LEAD Center and CILs Showcase Workforce Pilot at NCIL Conference
The LEAD Center and three Centers for Independent Living (CILs) participating in LEAD’s CIL Workforce Pilot highlighted the project and its work at the National Council for Independent Living’s (NCIL) recent national conference in Washington, D.C.
Karen McCulloh, LEAD Center project director, and Alex Kielty, LEAD Center demonstration & innovation team lead, were joined by Kelly Buckland, executive director of NCIL and a member of the LEAD Center Executive Steering Committee, as well as by representatives from three of the five CIL pilot sites for a panel discussion on the project designed to have the CILs work to increase successful employment and economic advancement outcomes of CIL job seekers with disabilities through CIL partnerships developed with local American Job Centers (AJCs).
CIL pilot site presenters represented both metropolitan and rural areas and included: Dan Kessler, executive director of Disability Rights and Resources in Birmingham, Ala., Sheri Burns, executive director of Community Resources for Independent Living in Hayward, Calif., and Tami Hoar, program director of the Montana Independent Living Project (MILP) in Helena, Mont. .
In addition to highlighting the LEAD Center and its mission, the presentation provided an overview of the CIL Workforce Pilot project, the critical role CILs play in employment of people with disabilities, an historical overview of the employment, systemic and work-incentive barriers affecting the employment of people with disabilities and an overview of the upcoming LEAD Center toolkit available to all CILs on improving employment outcomes through the AJCs.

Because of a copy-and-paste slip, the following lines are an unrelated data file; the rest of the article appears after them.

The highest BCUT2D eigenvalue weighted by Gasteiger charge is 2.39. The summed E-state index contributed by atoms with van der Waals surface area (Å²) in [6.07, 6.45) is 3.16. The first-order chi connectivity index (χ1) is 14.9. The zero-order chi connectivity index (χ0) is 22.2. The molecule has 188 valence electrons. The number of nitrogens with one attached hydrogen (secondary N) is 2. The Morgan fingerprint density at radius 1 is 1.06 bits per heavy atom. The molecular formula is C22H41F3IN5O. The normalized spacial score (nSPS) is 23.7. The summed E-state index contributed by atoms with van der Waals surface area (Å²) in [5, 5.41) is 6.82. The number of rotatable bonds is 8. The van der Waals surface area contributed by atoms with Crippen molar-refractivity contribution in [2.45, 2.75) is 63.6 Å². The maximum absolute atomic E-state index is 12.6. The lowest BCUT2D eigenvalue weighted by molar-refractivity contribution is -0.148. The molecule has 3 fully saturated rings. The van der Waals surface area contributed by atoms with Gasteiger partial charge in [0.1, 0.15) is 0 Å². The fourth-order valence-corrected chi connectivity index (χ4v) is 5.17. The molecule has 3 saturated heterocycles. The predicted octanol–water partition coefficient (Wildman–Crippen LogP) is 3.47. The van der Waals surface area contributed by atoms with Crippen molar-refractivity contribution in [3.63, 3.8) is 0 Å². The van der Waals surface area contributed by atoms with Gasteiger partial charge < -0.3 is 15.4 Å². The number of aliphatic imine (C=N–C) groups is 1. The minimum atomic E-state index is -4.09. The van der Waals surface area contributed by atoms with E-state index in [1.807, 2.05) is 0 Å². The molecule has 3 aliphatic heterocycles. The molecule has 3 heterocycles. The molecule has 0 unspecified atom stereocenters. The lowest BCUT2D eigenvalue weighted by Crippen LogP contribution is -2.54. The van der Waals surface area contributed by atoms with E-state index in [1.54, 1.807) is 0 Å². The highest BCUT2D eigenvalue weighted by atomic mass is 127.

The CIL Workforce Pilot provides coaching and support for job seekers with disabilities on the range of employment and training services available at AJCs and follows job seekers through the process until they reach their employment goals. CIL staff teach job seekers with disabilities participating in the pilot how to successfully navigate the public workforce system to access employment-related services, resources, assessments to reach their employment and career goals.
The pilot also provides AJC staff with free disability awareness training and tools as well as technical assistance as requested. Promising practices emerging from the pilot will be identified for replication in CILs nationwide to encourage job seekers with disabilities t o seek assistance at local AJCs.
In just a short time, the pilot is yielding successes. As part of the pilot project, each CIL has been requested to work with 10 job seekers. Since the CIL-AJC partnerships began on June 1, 2013, three job seekers with disabilities have become employed.
As part of the presentation, panelists from the three CILs engaged in a guided question-and-answer (Q&A) discussion regarding their CIL’s involvement with the project and the experience and outcomes thus far, followed by audience Q&A.
For more information on the CIL demonstration project, visit the project page or contact current LEAD Center Project Director Rebecca Salon at firstname.lastname@example.org.